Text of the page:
Prerequisite(s): One of (Principles of Mathematics 12, Pre-calculus 12, MATH 095, or MATH 110) and one of (Physics 11, PHYS 083, or PHYS 100); or Physics 12; or PHYS 093.
Note: Students with B.C. Calculus 12, IB Math 12, or AP Calculus 12 A or B should contact the instructor or department head for permission to register.
Pre- or corequisite(s): MATH 111 highly recommended.
Note: Math 111 with a C or better and MATH 112 are required pre or corequisites for PHYS 112.
This course is intended for students who are planning to study engineering science or life sciences. Topics covered include vectors, kinematics, dynamics, work and energy, collisions, rotational kinematics, rotational dynamics, simple harmonic motion, and gravitation. The object is to understand the fundamental laws of mechanics, to learn how to apply the theory to solve related problems, and to develop a feeling for the order of magnitude of physical quantities in real experiments.
Note: Students cannot take PHYS 100 or PHYS 101 for further credit.
PHYS 1125 credits
Electricity and Magnetism
Prerequisite(s): MATH 111 and one of (PHYS 111, PHYS 105 with a B, or PHYS 101 with a B+).
Pre- or corequisite(s): MATH 112
This course follows PHYS 111 and is designed for students who are planning to continue their studies in physics or any of the other sciences. Topics include electric fields, Gauss's law, electric potential, circuits, Kirchhoff's laws, magnetic fields, magnetic induction, and finally, a study of Maxwell's equations. The laboratory portion of the course uses experiments to reinforce the theory covered in class.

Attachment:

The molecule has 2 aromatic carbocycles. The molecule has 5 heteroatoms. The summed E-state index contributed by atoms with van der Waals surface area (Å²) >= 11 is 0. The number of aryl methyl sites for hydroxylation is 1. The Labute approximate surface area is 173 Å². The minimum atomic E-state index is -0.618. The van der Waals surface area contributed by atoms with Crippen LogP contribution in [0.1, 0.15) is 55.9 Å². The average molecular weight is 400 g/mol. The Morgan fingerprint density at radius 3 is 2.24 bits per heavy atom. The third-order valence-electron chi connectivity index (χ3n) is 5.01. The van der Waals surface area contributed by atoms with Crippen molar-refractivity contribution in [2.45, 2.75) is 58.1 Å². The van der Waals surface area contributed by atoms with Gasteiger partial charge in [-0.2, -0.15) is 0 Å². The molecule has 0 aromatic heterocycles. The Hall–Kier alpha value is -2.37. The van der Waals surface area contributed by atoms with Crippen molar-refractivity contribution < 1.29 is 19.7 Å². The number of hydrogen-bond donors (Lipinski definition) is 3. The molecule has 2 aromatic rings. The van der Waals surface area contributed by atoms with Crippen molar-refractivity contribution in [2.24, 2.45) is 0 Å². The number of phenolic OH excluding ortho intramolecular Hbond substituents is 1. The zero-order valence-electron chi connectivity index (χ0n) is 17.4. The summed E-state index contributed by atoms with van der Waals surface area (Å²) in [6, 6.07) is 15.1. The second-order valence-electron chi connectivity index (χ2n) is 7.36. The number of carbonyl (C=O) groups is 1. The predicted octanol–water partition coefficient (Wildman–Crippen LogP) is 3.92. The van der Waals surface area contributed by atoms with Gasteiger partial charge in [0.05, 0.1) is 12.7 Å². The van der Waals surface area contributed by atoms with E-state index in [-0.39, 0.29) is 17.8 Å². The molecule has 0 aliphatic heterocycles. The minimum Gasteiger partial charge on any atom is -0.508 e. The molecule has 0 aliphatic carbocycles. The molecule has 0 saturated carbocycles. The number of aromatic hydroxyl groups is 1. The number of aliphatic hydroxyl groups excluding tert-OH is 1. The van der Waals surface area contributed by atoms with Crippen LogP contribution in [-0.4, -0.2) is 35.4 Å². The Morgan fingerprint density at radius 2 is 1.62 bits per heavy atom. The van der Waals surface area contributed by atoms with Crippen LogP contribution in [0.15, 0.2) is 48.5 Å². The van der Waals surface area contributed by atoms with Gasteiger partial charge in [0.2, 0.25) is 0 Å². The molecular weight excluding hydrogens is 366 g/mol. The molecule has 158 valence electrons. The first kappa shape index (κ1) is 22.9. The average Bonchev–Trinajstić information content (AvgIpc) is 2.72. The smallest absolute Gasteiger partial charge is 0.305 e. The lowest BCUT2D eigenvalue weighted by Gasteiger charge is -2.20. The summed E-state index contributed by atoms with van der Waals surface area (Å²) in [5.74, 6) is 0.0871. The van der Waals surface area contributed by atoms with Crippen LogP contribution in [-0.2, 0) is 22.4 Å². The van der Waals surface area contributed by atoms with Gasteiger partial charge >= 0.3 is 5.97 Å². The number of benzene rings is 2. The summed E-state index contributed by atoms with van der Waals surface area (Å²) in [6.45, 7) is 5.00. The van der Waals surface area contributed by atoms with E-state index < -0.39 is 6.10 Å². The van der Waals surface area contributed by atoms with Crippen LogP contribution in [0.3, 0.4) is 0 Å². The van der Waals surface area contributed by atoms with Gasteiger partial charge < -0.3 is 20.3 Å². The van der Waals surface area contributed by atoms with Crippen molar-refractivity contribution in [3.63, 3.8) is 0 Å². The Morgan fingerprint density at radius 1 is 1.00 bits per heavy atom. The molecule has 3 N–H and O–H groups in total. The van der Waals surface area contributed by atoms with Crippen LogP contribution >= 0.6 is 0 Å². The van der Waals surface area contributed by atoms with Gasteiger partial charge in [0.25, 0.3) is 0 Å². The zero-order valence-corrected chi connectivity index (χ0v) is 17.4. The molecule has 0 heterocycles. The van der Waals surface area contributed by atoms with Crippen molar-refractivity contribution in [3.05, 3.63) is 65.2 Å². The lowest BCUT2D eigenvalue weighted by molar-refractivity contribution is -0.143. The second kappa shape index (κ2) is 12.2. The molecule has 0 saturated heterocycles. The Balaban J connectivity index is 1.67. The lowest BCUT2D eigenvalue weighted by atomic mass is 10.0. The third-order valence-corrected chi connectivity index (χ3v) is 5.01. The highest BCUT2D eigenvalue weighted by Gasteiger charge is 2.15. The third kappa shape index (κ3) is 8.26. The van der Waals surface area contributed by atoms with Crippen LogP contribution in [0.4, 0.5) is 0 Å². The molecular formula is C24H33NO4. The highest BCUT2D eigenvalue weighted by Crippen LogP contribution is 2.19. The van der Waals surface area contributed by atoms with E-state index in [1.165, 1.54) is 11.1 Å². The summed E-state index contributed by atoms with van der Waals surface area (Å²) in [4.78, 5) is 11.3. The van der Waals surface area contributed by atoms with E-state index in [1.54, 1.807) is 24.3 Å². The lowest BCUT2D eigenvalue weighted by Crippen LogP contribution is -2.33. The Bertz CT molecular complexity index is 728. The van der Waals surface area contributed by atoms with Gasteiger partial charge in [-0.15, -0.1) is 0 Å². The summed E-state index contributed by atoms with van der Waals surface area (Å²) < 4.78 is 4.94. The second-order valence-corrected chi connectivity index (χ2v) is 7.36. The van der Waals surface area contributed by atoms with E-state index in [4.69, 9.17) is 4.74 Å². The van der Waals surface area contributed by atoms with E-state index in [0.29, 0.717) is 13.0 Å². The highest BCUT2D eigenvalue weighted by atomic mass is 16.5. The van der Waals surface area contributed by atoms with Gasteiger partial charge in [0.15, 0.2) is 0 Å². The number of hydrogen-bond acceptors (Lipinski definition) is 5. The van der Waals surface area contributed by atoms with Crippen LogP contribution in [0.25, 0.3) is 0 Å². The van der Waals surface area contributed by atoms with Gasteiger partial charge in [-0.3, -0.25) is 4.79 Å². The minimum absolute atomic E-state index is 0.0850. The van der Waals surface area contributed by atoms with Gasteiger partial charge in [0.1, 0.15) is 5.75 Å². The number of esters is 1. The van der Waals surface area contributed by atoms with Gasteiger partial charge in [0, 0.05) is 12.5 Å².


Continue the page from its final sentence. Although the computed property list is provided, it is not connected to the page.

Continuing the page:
PHYS 1751 credit
Survey of Medical Physics
Prerequisite(s): One of (Physics 11, PHYS 083, or PHYS 100 or higher) and one of (Chemistry 11 or CHEM 083 or higher).
This course is meant to give students an overview of the field of Medical Physics. It will describe the different types of diseases, treatments, and research that Medical Physicists are involved with, the job prospects and salary, and the training required for a starting position and for advancement.
Note: Students with credit for PHYS 275 cannot take this course for further credit.
PHYS 2214 credits
Prerequisite(s): (PHYS 111 and PHYS 112) or (PHYS 101 and PHYS 105 with a B+ or higher in each)
Pre- or corequisite(s): MATH 211